Milford Sound: Getting there is half the experience

This article is inspired by a sad story a few days ago of a crash that claimed two lives on the Milford road to perhaps the most stunning part of New Zealand’s conservation estate. It is inspired by the fact that

Thousands of people do it every year. My family have done it twice in 1991 and 1999. Both times we made it a two day exercise, driving from my Uncle’s farm in Waikaka to Te Anau Downs on the first day and then to Milford and back to the farm on the second day. Without doubt when it comes to scenery, the Milford road is the most fantastic drive in New Zealand.

But it is long. From Te Anau to Milford Sound is 204 kilometres one way. From Queenstown to Milford Sound, it is nearly 420 kilometres. The road is windy, has steep drop offs and is treacherous in rain or. In winter it can be closed for days by the avalanche risk and black ice on shaded corners have sent many a car into a spin.

Any one who has taken the time to enjoy the scenery along the way – to look at the fantastic waterfalls, the stunning alpine landscape, and verdant rainforest – will agree that the scenery along the way is breath taking.

Oh sure you might be trying to cram as much into your compressed holiday itinerary as you can. Sure you might not be coming back for awhile, but why the inane rush to drive Queenstown to Milford Sound AND back in a single day? Aside from being an exceptionally long drive totalling nearly 840 kilometres (525 miles), you completely miss the said stunning scenery. And you probably give stuff all time in Milford Sound, the place you spent so much effort getting to in the first place.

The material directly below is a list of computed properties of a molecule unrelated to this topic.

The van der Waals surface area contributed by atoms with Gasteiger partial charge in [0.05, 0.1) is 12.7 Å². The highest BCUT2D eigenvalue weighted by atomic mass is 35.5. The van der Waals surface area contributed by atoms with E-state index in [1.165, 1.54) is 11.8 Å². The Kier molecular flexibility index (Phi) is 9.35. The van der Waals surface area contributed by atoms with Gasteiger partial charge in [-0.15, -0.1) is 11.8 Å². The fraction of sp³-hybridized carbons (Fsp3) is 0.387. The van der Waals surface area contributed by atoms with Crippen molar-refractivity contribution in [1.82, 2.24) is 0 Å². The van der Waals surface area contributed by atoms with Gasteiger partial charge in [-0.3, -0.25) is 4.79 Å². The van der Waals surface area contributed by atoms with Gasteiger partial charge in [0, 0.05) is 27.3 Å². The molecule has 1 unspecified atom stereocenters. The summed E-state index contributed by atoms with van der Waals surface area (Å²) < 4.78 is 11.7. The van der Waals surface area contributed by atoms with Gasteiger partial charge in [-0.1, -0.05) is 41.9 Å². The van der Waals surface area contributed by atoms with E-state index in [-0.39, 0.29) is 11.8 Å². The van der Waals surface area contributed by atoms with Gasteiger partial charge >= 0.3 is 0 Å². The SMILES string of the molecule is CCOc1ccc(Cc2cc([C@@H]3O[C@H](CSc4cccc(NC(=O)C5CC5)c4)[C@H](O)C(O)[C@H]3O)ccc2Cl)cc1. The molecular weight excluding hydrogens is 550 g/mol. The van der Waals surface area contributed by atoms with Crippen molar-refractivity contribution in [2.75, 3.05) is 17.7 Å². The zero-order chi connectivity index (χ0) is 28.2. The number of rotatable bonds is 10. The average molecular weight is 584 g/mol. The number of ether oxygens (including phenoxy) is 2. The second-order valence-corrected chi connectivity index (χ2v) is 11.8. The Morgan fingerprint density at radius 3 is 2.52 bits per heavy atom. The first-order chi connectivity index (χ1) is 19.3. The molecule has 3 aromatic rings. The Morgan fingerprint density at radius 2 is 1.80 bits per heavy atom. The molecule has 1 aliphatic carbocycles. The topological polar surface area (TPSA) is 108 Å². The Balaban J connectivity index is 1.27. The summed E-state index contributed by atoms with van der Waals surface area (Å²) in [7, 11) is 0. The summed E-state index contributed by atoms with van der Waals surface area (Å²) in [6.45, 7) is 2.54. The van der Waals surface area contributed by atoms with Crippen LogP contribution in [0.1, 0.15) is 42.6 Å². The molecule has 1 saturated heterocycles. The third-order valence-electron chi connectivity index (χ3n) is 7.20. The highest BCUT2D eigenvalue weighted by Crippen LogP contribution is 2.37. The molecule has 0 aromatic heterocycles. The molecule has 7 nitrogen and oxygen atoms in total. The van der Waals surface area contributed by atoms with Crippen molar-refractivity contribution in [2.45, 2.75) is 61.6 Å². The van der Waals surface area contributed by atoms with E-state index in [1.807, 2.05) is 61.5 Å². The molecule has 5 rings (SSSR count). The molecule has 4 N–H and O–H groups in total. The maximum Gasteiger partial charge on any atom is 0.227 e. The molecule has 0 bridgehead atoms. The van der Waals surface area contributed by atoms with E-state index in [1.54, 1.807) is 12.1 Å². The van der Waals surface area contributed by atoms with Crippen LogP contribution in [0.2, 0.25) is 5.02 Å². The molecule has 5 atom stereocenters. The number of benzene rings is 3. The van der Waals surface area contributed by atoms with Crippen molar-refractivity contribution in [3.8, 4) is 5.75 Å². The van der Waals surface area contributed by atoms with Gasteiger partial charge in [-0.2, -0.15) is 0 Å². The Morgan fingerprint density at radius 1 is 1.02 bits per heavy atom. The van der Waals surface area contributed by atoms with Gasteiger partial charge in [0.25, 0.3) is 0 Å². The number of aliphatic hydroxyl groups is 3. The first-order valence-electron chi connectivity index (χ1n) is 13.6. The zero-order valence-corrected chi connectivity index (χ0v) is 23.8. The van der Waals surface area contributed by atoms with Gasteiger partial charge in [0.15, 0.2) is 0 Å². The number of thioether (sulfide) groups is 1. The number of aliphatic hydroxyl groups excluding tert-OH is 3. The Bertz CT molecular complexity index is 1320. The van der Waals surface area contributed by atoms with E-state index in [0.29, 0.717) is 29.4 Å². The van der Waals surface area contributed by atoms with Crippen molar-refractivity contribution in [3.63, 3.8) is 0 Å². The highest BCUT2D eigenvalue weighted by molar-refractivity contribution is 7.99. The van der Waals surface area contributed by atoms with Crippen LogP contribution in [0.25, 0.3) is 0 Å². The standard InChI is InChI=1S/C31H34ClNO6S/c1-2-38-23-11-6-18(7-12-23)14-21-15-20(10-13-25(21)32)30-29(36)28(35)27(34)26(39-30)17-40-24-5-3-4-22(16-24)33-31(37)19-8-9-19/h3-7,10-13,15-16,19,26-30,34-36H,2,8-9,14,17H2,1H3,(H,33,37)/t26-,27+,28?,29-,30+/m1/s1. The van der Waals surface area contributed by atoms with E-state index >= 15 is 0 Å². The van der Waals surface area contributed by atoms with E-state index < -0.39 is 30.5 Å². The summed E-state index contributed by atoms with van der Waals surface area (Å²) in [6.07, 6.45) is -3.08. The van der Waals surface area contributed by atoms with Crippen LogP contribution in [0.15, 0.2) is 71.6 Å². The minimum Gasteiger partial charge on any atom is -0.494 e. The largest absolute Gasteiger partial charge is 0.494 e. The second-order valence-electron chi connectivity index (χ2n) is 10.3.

But, I have a solution and it is not a daft one by any means. Build a motel or other accommodation place just outside the National Park boundary. It is still about 100 kilometres from there to Milford Sound, but it does two things

  • Enable more time in Milford Sound, which was the whole reason for making the trip in the first place
  • give the visitor more time to enjoy said stunning scenery and marvel at what a fantastic place Fiordland National Park is

An assorted mix of accommodation would be necessary to cater for the various groups. Tour buses could use it as a pick up/drop off point and it might be possible to run smaller groups from the lodgings up to Milford Sound on minibuses. Giving tourists a place that they can be picked up from nearer to Milford Sound means they could leave their cars at the accommodation and not have to risk a road whose conditions they might not comprehend.

And if saves any lives by giving fatigued drivers somewhere to park up, all the better.


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